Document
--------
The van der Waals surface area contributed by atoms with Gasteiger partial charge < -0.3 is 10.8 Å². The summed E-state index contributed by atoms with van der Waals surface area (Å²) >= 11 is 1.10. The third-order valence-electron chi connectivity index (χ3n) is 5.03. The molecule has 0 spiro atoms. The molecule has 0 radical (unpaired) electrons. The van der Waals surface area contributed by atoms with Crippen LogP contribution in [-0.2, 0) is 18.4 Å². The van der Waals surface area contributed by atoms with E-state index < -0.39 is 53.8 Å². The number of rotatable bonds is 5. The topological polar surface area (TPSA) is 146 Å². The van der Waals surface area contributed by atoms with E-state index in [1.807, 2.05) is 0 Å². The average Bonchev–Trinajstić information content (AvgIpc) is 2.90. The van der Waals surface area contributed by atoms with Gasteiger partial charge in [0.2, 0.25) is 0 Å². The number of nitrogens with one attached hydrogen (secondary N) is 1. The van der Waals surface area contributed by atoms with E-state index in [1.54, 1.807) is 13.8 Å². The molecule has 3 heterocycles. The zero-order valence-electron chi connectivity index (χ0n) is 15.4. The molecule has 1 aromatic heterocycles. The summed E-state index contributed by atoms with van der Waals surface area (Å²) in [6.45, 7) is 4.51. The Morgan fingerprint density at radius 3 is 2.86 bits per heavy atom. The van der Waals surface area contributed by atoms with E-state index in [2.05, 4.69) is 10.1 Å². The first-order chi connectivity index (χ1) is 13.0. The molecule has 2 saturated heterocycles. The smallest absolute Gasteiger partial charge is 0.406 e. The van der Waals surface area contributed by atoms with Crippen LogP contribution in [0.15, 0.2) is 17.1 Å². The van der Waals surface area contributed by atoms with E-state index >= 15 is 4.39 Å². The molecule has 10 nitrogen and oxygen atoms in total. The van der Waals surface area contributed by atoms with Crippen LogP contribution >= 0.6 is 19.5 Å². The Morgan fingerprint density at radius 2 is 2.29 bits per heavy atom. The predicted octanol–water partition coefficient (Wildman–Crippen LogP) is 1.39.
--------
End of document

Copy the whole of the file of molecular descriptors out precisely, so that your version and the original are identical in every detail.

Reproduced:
The van der Waals surface area contributed by atoms with Gasteiger partial charge < -0.3 is 10.8 Å². The summed E-state index contributed by atoms with van der Waals surface area (Å²) >= 11 is 1.10. The third-order valence-electron chi connectivity index (χ3n) is 5.03. The molecule has 0 spiro atoms. The molecule has 0 radical (unpaired) electrons. The van der Waals surface area contributed by atoms with Crippen LogP contribution in [-0.2, 0) is 18.4 Å². The van der Waals surface area contributed by atoms with E-state index < -0.39 is 53.8 Å². The number of rotatable bonds is 5. The topological polar surface area (TPSA) is 146 Å². The van der Waals surface area contributed by atoms with E-state index in [1.807, 2.05) is 0 Å². The average Bonchev–Trinajstić information content (AvgIpc) is 2.90. The van der Waals surface area contributed by atoms with Gasteiger partial charge in [0.2, 0.25) is 0 Å². The number of nitrogens with one attached hydrogen (secondary N) is 1. The van der Waals surface area contributed by atoms with E-state index in [1.54, 1.807) is 13.8 Å². The molecule has 3 heterocycles. The zero-order valence-electron chi connectivity index (χ0n) is 15.4. The molecule has 1 aromatic heterocycles. The summed E-state index contributed by atoms with van der Waals surface area (Å²) in [6.45, 7) is 4.51. The Morgan fingerprint density at radius 3 is 2.86 bits per heavy atom. The van der Waals surface area contributed by atoms with E-state index in [2.05, 4.69) is 10.1 Å². The first-order chi connectivity index (χ1) is 13.0. The molecule has 2 saturated heterocycles. The smallest absolute Gasteiger partial charge is 0.406 e. The van der Waals surface area contributed by atoms with Crippen LogP contribution in [0.15, 0.2) is 17.1 Å². The van der Waals surface area contributed by atoms with E-state index >= 15 is 4.39 Å². The molecule has 10 nitrogen and oxygen atoms in total. The van der Waals surface area contributed by atoms with Crippen LogP contribution >= 0.6 is 19.5 Å². The Morgan fingerprint density at radius 2 is 2.29 bits per heavy atom. The predicted octanol–water partition coefficient (Wildman–Crippen LogP) is 1.39.